Arts and cultural leaders in Coquitlam made their cases before city council this morning (Tuesday) to talk about how they fared during the pandemic and to ask for more money.
The operators of the Coquitlam Public Library, Place des Arts, Coquitlam Heritage Society and Evergreen Cultural Centre are requesting a combined $368,000 — net of one-time funding of $1 million — for 10 programs that would translate into a tax lift of 0.23 per cent, if approved.
City council will review their wish lists before the 2022 financial plan goes to first reading on Dec. 6.
Executive director Todd Gnissios and board chair Erin Adams are proposing to add three items to the operating budget plus a large capital cost:
- $55,000 to run the Library Link, a mobile library that reaches underserved neighbourhoods in Coquitlam
- $113,000 to adjust to the inflation rate
- $80,000 to improve the library’s collections
- $890,000 to replace the Library Link with a purpose-built vehicle
As a result, its total grant request, including the $5.7 million base grant from the city, is $6.9 million for 2022.
Adams said the Library Link was a “community lifeline through the pandemic” by providing reading and visual materials for residents.
But the library, which currently has two branches and will likely have a third when the Northeast Community Centre is built by 2026, also saw a huge uptick in its digital borrowing during the COVID-19 lockdown.
Gnissios also flagged to council that the library will be asking for an extra $80,000 annually for materials over the next five years to keep up with demand, as well as another $55,000 in 2023 for the new Link.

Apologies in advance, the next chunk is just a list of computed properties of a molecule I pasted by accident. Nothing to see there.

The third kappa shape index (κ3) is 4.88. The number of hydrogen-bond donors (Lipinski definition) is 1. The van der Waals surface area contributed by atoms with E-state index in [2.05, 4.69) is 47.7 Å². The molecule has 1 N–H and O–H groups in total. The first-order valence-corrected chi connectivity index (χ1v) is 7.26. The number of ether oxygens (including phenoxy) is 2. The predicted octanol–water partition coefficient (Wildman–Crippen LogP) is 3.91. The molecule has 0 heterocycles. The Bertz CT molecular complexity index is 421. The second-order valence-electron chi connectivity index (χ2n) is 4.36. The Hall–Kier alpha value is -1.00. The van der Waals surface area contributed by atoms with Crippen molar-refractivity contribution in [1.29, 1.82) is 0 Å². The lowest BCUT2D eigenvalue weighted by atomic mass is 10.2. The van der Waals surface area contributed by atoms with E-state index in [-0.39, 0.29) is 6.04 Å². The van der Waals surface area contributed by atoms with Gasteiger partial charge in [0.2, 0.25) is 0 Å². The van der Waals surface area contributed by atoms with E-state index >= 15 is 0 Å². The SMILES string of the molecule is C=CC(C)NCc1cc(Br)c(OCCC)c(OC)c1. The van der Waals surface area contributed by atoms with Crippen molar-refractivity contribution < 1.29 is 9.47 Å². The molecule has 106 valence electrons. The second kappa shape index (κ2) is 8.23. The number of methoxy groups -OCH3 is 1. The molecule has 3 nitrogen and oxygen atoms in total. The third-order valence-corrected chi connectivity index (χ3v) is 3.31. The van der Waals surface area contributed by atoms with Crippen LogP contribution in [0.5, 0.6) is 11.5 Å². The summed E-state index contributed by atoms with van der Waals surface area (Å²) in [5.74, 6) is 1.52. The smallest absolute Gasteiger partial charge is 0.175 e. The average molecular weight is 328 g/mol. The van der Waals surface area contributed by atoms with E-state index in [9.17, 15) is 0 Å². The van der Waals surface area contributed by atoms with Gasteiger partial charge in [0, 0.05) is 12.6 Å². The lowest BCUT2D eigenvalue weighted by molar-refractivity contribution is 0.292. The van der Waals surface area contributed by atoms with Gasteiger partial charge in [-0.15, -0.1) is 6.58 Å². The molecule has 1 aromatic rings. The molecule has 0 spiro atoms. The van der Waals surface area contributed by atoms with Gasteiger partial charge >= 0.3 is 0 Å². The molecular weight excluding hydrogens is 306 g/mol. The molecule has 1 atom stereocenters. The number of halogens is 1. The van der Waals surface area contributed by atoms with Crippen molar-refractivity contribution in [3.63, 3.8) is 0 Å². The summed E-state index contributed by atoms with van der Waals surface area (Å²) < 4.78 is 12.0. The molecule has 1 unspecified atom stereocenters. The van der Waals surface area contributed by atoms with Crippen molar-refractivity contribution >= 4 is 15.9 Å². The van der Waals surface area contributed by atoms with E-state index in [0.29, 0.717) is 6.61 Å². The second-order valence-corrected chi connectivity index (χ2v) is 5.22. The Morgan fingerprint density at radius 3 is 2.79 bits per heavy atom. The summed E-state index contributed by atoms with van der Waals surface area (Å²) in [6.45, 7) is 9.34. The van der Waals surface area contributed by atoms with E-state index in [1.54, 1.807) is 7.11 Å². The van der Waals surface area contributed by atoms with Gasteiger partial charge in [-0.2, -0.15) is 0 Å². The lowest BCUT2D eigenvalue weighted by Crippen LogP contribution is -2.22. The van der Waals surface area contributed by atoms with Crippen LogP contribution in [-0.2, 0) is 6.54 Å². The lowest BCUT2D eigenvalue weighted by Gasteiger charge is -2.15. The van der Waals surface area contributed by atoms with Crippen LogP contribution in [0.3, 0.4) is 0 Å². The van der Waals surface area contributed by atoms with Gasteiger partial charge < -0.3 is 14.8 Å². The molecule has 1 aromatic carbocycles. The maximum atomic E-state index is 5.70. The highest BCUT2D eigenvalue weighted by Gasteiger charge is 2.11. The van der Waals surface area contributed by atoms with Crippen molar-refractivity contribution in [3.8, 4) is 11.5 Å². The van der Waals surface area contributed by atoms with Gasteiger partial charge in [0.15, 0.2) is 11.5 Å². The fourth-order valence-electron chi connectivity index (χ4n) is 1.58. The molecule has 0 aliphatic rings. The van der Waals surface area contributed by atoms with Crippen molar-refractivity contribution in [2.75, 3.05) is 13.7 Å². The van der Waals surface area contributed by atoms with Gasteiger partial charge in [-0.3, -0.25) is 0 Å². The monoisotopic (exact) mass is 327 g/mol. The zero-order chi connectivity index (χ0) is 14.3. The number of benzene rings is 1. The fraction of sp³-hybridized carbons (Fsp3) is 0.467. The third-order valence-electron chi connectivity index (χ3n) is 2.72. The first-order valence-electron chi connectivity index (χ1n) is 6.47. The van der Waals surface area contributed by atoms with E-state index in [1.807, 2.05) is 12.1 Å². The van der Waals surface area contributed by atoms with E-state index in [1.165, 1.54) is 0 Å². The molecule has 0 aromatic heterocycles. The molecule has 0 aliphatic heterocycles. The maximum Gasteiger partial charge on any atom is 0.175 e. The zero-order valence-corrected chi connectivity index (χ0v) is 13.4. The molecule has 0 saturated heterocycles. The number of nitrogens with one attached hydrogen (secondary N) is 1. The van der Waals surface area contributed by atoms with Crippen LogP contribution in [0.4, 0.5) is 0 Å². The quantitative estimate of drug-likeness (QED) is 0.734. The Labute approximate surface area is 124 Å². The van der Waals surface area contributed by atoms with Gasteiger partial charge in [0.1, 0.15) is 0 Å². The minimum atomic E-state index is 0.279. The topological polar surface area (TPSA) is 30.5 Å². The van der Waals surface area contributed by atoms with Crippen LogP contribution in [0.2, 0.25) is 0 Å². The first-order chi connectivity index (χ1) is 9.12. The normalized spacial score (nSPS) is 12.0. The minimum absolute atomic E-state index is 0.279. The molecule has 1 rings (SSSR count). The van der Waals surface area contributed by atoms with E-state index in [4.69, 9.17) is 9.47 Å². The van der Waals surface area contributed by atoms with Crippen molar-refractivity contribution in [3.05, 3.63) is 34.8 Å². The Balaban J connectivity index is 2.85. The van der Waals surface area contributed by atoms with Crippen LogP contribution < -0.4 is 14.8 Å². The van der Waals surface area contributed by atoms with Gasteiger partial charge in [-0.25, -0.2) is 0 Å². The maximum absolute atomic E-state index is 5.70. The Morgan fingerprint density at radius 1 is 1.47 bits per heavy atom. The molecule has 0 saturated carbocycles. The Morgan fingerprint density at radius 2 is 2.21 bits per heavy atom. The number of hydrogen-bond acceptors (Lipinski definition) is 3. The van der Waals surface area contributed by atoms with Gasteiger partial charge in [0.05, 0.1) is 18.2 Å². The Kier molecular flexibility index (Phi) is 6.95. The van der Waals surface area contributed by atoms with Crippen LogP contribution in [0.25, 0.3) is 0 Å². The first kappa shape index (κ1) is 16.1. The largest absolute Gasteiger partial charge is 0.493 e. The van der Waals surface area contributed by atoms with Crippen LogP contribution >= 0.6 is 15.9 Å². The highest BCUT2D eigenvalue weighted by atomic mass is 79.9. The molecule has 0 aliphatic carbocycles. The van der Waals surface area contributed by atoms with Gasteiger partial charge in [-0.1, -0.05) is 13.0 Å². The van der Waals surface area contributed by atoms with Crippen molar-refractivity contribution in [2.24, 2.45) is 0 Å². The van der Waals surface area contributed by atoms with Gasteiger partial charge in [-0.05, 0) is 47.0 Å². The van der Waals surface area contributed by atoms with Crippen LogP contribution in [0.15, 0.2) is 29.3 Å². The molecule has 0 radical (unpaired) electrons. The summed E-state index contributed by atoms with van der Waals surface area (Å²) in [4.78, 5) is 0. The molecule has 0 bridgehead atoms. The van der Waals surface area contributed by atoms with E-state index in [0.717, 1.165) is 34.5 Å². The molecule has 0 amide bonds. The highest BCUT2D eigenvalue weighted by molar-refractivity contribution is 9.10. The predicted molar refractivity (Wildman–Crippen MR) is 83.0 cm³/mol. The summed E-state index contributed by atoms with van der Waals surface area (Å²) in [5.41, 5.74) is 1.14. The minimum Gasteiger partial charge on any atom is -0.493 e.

PLACE DES ARTS
Executive director Joan McCauley and board treasurer Matthew Sebastani said the Maillardville facility saw a big drop in registration and visitors during the pandemic, with last spring’s sessions cancelled.
And for 2022 and beyond, their aim is to rebuild the customer base and strengthen their staffing and partnership levels.
Place des Arts, which marks its 50th season next fall, is requesting $53,500 for a facilities and technology assistant on top of its base grant of $1.1 million for a total of $1,182,673.
McCauley said the proposed in-house position is needed as a staff member is currently doing the work in addition to their regular duties.
Executive director Candrina Bailey is requesting an additional $39,000 to increase the administration hours at Mackin House Museum, for a total grant of $346,679.
The funding, if OK’d, would pay for 12 more hours for the administration coordinator and five extra hours for Bailey, who currently works 20 hours a week.
Coun. Steve Kim congratulated the 21 society staff and volunteers for their outreach during the pandemic by providing displays and education kits, and developing an oral history program and community database.
Coun. Trish Mandewo also applauded the society for its Diversity, Equity and Inclusion programs.
Evergreen Cultural Centre executive director Philip Hartwick and board treasurer Andrew Richardson said the City Centre facility pivoted through the pandemic waves by moving many programs online.
The virtual outreach was a “silver lining” during the lockdowns, Hartwick said, and “this resulted in some really great innovations on behalf of our staff.”
For next year, Evergreen is asking for
- $26,494 to adjust to inflation
- $63,120 to create an education programs coordinator role
- $19,430 for drapery for the rehearsal hall (to be made in Burnaby)
for a total grant request of $1 million, with a base budget of $946,224.
Hartwick noted that with the health order changes, the capacity for shows and programs is now at 100 per cent “but we’re doing so in a very cautious way.”